A scientific study of trials athletes

Trials is a relatively recent sport, compared to other cycling disciplines such as road biking or XC. This is obvious in various aspects, one of which is scientific research on both the bicycle and the athlete. However, something is starting to move in our world too!

In this article, I present the data obtained from a series of jump tests carried out on athletes of the Italian national trials team. I carried out the tests in October 2019 at the occasion of the world cup stage in Il Ciocco, Italy.

Comparing trials to other sports
The main objective of the study (you can find the complete paper here: https://efsupit.ro/images/stories/november2019/Art%20316.pdf) was to compare the results obtained by trials athletes to those from other sports, the tests also provided important information regarding the jumping ability, explosive strength and reactive strength of our athletes.

How the tests were done
The tests carried out were the squat jump (to assess explosive strength) and the countermovement jump (to assess reactive strength), data were acquired using Optojump technology, a tool designed specifically for this type of test.

A few clarifications
Allow me just a little clarification on the difference between explosive and elastic strength. The explosive strength is what we express starting from a fixed position, therefore from a standstill (Squat jump, SJ, in the graph below), while the reactive strength usually requires a loading movement to exploit the elastic energy that accumulates in the muscles (Counter movement jump, CMJ, in the graph below). To be precise, in the connective structures such as the tendons. To give an example, the explosive strength is what we use when performing a start from the blocks in athletics, while the reactive strength is what we use when performing a sidehop in trials

From the collected data we have discovered that trials athletes have good strength (explosive and reactive) and as we can also see from the graphs, they are very similar to volleyball athletes.

Trials athletes have good jumping skills
It must be said that often research does not discover anything new and simply serves to quantify and confirm what were previously opinions, in short, as long as we do not verify something experimentally, it remains a simple “for me, it works like this”, after which if the studies confirm the hypothesis, it becomes “it works like this!”. This is just to say that we have always thought that a trials athlete had good jumping skills, but it had never been measured how good.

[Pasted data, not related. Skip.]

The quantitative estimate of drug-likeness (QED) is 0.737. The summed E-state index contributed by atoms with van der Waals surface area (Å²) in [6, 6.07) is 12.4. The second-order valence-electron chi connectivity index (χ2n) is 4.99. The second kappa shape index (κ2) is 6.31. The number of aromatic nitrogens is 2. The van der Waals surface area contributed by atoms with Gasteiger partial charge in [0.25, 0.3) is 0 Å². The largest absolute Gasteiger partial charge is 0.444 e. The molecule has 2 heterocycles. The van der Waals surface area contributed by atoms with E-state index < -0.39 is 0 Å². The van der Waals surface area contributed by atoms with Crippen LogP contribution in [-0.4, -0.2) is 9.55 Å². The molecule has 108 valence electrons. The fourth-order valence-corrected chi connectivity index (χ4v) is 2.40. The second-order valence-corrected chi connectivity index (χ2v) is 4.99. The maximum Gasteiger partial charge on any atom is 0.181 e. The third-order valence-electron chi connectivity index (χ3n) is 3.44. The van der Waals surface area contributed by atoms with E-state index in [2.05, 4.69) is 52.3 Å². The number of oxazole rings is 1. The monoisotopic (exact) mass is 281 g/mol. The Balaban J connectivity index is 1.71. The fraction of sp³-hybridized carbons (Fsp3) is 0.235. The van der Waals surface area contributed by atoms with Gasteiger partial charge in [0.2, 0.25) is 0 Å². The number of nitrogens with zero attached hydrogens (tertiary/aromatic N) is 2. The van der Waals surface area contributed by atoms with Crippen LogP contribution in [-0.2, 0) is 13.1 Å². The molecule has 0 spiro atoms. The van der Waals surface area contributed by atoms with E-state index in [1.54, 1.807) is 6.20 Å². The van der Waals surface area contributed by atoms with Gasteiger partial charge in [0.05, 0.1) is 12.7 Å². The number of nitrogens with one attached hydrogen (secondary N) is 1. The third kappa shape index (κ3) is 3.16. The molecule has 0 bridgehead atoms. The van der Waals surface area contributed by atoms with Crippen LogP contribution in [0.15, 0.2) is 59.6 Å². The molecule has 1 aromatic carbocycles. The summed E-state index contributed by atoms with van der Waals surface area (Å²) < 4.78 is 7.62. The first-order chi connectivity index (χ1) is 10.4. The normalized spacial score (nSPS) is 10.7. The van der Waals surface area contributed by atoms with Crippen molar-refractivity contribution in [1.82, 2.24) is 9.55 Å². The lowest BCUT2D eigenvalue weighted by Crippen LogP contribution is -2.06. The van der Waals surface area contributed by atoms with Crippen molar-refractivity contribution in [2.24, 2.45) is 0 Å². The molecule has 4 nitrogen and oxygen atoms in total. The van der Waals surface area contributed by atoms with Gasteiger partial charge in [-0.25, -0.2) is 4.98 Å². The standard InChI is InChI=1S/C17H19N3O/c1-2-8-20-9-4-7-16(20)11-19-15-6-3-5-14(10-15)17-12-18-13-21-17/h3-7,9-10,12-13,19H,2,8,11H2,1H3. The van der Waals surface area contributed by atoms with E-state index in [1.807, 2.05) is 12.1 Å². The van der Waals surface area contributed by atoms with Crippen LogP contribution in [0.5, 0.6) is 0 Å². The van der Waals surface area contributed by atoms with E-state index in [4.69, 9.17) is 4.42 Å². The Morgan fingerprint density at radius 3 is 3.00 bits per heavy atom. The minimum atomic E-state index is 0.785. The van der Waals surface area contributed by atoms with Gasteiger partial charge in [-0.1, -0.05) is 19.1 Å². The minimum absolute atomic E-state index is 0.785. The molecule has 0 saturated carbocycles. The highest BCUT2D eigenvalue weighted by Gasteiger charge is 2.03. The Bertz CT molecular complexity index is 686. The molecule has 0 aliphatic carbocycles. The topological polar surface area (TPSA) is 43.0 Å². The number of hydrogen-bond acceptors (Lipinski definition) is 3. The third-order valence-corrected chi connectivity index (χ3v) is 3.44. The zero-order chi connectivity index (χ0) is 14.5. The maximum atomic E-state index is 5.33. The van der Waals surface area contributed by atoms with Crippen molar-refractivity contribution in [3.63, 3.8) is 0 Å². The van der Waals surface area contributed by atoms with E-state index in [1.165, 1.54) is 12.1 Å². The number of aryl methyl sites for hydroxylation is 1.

How to use this knowledge?
What do we do with this information now? Basically testing athletes give us information on their physiological characteristics, in this case, thanks to these tests we started to collect information on the strength characteristics in the lower limbs and this translates to “if the elite Italian athletes have certain characteristics, it means that if you want to compete at that level you have to have those characteristics”.

Obviously excelling in a sport is not just a matter of strength, competing at high levels requires a mix of both physical and mental characteristics in the right doses, which contribute to making the champion. So in the future, it may be interesting to be able to perform the same tests on other high-level athletes to compare the data and perform further different tests in order to get a more complete picture of the characteristics of the high-level trials athlete.

I discovered trials in 2007 and since then I have been passionate about it. I do research on human movement and in this way, I want to make my contribution to the development of this sport.

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